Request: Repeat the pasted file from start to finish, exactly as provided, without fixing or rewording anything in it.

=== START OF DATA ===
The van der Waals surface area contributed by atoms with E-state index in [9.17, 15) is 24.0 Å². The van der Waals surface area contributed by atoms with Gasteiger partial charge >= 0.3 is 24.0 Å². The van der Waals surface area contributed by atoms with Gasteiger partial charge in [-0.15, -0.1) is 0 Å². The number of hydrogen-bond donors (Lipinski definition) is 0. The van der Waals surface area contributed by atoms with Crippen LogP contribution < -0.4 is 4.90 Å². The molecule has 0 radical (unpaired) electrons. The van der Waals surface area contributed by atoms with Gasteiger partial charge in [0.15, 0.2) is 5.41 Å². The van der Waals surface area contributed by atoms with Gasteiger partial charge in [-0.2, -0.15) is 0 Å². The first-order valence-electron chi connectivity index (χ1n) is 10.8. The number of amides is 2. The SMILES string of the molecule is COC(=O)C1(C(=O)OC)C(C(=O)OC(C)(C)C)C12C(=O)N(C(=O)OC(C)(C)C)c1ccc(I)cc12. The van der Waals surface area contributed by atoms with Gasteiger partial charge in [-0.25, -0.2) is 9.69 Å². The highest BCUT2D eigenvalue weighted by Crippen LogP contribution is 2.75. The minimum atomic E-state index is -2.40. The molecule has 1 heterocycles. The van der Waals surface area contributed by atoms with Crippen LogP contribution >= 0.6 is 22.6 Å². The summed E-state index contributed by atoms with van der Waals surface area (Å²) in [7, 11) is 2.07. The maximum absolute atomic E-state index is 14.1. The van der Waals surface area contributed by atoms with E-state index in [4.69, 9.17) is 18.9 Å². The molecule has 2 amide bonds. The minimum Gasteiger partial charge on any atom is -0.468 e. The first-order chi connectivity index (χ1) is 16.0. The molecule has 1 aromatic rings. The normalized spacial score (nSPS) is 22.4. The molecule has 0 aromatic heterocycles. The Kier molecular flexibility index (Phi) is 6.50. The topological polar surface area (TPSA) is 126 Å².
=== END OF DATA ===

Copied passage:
The van der Waals surface area contributed by atoms with E-state index in [9.17, 15) is 24.0 Å². The van der Waals surface area contributed by atoms with Gasteiger partial charge >= 0.3 is 24.0 Å². The van der Waals surface area contributed by atoms with Gasteiger partial charge in [-0.15, -0.1) is 0 Å². The number of hydrogen-bond donors (Lipinski definition) is 0. The van der Waals surface area contributed by atoms with Crippen LogP contribution < -0.4 is 4.90 Å². The molecule has 0 radical (unpaired) electrons. The van der Waals surface area contributed by atoms with Gasteiger partial charge in [0.15, 0.2) is 5.41 Å². The van der Waals surface area contributed by atoms with Gasteiger partial charge in [-0.2, -0.15) is 0 Å². The first-order valence-electron chi connectivity index (χ1n) is 10.8. The number of amides is 2. The SMILES string of the molecule is COC(=O)C1(C(=O)OC)C(C(=O)OC(C)(C)C)C12C(=O)N(C(=O)OC(C)(C)C)c1ccc(I)cc12. The van der Waals surface area contributed by atoms with Gasteiger partial charge in [-0.25, -0.2) is 9.69 Å². The highest BCUT2D eigenvalue weighted by Crippen LogP contribution is 2.75. The minimum atomic E-state index is -2.40. The molecule has 1 heterocycles. The van der Waals surface area contributed by atoms with Crippen LogP contribution >= 0.6 is 22.6 Å². The summed E-state index contributed by atoms with van der Waals surface area (Å²) in [7, 11) is 2.07. The maximum absolute atomic E-state index is 14.1. The van der Waals surface area contributed by atoms with E-state index in [4.69, 9.17) is 18.9 Å². The molecule has 2 amide bonds. The minimum Gasteiger partial charge on any atom is -0.468 e. The first-order chi connectivity index (χ1) is 16.0. The molecule has 1 aromatic rings. The normalized spacial score (nSPS) is 22.4. The molecule has 0 aromatic heterocycles. The Kier molecular flexibility index (Phi) is 6.50. The topological polar surface area (TPSA) is 126 Å².